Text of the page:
sary in 1975 and in 1976, the boat was named a Los Angeles City Historic-Cultural Monument. In 1989 the U.S. National Park Service designated the “Ralph J. Scott” a National Historic Landmark because it possesses national significance in com- memorating the history of the United States of America. On April 12, 2003, a special dedication and retirement ceremony took place in the Har- bor with four new LAFD fireboats replacing four old fireboats. The Ralph J. Scott was retired from service, but not before it was used to dedicate the new LAFD Fireboat 2, and put on a memorable water display.

Because of its significance the “Code 3” model company has made a model of the

remaining fireboats nationwide dating back to the early 20th century. Nearly as old as the Port of Los Angeles itself, the Scott is historically significant at local, state, and national levels, and the Na- tional Park Service lists it as a National Historic Landmark, the highest status conferred to a histor- ic resource. In addition, the Scott is deeply valued at an emotional level by her former crewmembers, residents of San Pedro, and historic ship enthusi- asts from around the world. Because the Scott holds a level of im-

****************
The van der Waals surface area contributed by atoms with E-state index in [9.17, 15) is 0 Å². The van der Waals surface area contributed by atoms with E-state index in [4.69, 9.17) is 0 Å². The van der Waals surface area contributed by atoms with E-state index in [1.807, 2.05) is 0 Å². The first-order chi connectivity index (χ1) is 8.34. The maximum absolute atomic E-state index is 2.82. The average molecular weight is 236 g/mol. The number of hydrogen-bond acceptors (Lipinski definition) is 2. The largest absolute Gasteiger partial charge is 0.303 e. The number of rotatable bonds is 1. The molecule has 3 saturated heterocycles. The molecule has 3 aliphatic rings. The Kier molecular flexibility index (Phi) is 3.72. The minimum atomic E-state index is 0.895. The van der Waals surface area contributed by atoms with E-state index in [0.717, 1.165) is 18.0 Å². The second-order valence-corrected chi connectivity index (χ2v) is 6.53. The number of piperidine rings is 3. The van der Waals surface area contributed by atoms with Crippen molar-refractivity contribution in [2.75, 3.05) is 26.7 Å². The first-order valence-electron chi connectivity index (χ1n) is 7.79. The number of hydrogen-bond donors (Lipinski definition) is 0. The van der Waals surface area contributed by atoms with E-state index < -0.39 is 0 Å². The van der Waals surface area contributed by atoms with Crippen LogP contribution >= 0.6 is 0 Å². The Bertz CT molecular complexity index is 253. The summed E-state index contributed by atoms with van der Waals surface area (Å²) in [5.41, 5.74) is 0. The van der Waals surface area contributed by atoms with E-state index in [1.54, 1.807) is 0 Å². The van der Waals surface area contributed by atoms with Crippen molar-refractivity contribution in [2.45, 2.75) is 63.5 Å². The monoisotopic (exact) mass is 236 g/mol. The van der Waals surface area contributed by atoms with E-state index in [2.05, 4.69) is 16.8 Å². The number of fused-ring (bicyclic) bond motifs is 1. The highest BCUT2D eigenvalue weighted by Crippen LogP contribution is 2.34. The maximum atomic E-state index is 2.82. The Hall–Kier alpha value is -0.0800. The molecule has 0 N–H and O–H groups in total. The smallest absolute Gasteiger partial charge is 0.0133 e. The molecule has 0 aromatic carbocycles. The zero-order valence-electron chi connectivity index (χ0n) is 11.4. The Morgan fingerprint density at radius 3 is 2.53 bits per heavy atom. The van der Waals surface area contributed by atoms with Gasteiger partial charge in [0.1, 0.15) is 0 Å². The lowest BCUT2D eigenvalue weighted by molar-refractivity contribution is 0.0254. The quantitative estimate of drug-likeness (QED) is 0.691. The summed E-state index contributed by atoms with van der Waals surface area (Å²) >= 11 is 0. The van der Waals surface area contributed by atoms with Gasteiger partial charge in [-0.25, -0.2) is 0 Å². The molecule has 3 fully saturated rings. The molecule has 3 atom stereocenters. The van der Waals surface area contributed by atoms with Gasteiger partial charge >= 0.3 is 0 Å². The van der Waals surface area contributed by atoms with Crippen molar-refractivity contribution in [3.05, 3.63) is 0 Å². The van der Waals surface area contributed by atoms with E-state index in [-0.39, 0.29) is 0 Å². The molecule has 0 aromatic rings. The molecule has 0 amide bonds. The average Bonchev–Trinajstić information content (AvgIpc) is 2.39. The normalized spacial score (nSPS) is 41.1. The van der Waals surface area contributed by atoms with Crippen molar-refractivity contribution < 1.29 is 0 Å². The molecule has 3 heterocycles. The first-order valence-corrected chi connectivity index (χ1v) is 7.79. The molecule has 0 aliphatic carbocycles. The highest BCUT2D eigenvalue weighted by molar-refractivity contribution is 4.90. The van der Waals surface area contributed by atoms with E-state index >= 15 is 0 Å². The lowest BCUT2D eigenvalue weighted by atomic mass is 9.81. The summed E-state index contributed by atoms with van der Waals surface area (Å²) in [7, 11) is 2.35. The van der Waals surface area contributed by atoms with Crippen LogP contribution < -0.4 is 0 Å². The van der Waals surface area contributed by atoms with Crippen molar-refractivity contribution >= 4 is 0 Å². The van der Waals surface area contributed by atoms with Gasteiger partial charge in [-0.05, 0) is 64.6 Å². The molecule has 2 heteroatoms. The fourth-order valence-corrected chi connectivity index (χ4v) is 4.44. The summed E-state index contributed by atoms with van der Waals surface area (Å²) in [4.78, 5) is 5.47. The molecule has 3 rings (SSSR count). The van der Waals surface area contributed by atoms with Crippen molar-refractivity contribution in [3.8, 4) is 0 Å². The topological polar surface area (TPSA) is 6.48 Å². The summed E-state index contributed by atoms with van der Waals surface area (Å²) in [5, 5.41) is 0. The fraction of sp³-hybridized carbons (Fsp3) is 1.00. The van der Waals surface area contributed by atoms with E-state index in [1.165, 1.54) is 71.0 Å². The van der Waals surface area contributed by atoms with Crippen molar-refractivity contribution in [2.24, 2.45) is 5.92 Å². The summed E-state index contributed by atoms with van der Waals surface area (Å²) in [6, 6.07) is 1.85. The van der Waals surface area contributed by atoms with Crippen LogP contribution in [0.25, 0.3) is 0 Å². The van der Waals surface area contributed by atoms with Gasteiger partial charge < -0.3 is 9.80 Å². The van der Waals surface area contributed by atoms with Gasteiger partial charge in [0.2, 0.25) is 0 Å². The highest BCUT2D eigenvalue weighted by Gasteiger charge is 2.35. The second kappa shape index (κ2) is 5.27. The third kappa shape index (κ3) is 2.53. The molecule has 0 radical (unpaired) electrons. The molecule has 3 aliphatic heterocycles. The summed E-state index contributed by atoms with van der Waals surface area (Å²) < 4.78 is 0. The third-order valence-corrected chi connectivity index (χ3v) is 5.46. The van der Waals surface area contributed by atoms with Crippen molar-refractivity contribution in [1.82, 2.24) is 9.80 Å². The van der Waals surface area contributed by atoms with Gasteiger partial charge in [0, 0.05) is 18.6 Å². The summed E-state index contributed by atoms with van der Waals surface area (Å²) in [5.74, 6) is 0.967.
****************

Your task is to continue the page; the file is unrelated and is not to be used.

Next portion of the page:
portance rare for firefighting apparatus, planning for her future has been focused on how the vessel can best be preserved. Working for the LAFD and under contract with the Los Angeles Harbor De- partment, a team of historians, and preservation and interpretive specialists from CH2M HILL and Jones and Stokes completed a historic preserva- tion plan for the Scott. The Ralph J. Scott Historic Preserva-

tion Plan provides an overall preservation frame- work as well as specific recommendations. The preservation plan includes: • Historic context • Stabilization plan • Documentation plan • Preservation approach • Interpretive plan • Work plan The preservation of historic marine

vessels provides unique challenges, due to their physical composition and the marine environment in which they are located. In order to preserve a vessel as a historic artifact, a plan needs to be de- veloped for how the vessel will be preserved and maintained, as well as what will be done to facili- tate public access. The selected preservation treat- ment will be the rehabilitation of the vessel for a new use as a museum piece and public interactive

June 2012 • 49